I think that people that are predisposed to violence may take some inspiration from violent games or movies, but its more about the problems with the person than the game. If you are rasied right, you can play GTA (or any other game for that matter) and its just a fun game. Bullying in school had something to do with the Columbine shootings, them playing Doom (or whatever) didn't cause them to want to shoot people.

So basically, you'd have to be messed up in the first place to act out violent parts of videogames. There is so much stuff in GTA anyway, you can't claim any carjacking to be playing out a scene from GTA. The cops weren't trying to stop Player #1 when they beat the hell out of Rodney King, and surely nobody blames Super Mario Brothers fro hippies eating mushrooms.

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[COLOR=Indigo][SIZE=1][FONT=Arial]What's pathetic is all these people are bitching about their 8 to 14 year olds having access to this sex scene in GTA when:

a) It's an M rated game, ie 17 and over. They would've had to buy the game for their children to begin with and
b) To even unlock it on the console versions you have to get a GameShark or something similar, then input a long arse code THEN you can see hardcore Team America style puppet sex. I'm sure every 10 year old is willing to go to those lengths when they can just type 'porn' into Google if they really want to see sex. Ahem.

I think it's about time these parents started being more responsible for their children, instead of letting a PS2 raise their kids for them. If they really cared about their kids they wouldn't be letting them get their hands on GTA to begin with. What's worse is that it's an M rated game, where you routinely bash and kill random bystanders and perform any number of violent illegal acts, but one (incredibly hard to get to) sex scene has them up in arms.

It just goes to show how ignorant some people can be.[/FONT][/SIZE][/COLOR]

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[QUOTE=Ailes de Velour][font=arial][size=1][color=darkorchid]I read an article in Reader's Digest about a boy who was caught with a stolen car. The police cuffed him and took him to the station, and when he was freed he grabbed one of the officer's gun and shot him down, then encountered two more officer's and killed both of them, too. He was replicating a scene from Grand Theft Auto.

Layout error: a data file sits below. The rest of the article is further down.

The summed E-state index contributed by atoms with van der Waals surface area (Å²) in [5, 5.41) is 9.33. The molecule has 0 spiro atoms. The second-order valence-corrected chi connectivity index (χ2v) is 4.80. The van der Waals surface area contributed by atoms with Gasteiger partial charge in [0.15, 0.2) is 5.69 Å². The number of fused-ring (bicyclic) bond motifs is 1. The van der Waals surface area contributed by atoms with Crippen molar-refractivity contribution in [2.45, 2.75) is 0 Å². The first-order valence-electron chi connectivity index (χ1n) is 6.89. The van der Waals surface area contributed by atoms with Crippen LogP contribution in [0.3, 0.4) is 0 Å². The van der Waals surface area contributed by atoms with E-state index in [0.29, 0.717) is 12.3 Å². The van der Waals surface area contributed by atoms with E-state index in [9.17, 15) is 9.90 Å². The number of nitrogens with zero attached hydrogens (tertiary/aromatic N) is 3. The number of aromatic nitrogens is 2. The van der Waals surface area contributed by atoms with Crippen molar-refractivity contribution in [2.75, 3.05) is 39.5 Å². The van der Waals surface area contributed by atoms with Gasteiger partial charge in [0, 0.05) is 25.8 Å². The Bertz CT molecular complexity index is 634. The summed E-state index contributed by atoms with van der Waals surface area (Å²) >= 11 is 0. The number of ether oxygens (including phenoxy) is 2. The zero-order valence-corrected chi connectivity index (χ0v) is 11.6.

In that same article, it said a man was suing multiple companies for $600 each: Take Two Entertainment and Rockstar Games for manufacturing GTA, and Walmart and Gamestop for distributing it. I don't think he's being completely unreasonable: violent, controversial video games have been proven to, in few cases, lead to violent reactions and attempted (and achieved) murder. It listed a few massacres, including the Colombine shooting, and said that the kids who started it were very much into violent games.

Now then, how could ANYONE get insane over Galaga? That's probably my favorite game right now. xÞ;;[/font][/color][/size][/QUOTE]
Ahh, but we have no connection. I find that the games have a very positive effect. I can't kill people in real life, so I do it in a fictional world. I jump bikes and run from the cops. There is no proof that violent games are more than stress relievers.

$600? Rockstar and Take Two will settle for $20,000 for the guy to shut up. It's like me suing you for a penny.

The kid was replicating a scene from Grand Theft Auto to get out of murder. If I went and shot someone like someone did in GTA, does that make me any less guilty of the crime?

The Colombine kids were bullied and neglected to insanity. Just because they [I]play [/I] the games doesn't mean that there is a connection. They were just really pissed off and had no self control.

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[QUOTE=satan665]Umm, I don't think that there is any proof that games lead to violent behavior, how exactly would you prove that?

I think that people that are predisposed to violence may take some inspiration from violent games or movies, but its more about the problems with the person than the game. If you are rasied right, you can play GTA (or any other game for that matter) and its just a fun game. Bullying in school had something to do with the Columbine shootings, them playing Doom (or whatever) didn't cause them to want to shoot people.

So basically, you'd have to be messed up in the first place to act out violent parts of videogames. There is so much stuff in GTA anyway, you can't claim any carjacking to be playing out a scene from GTA. The cops weren't trying to stop Player #1 when they beat the hell out of Rodney King, and surely nobody blames Super Mario Brothers fro hippies eating mushrooms.[/QUOTE]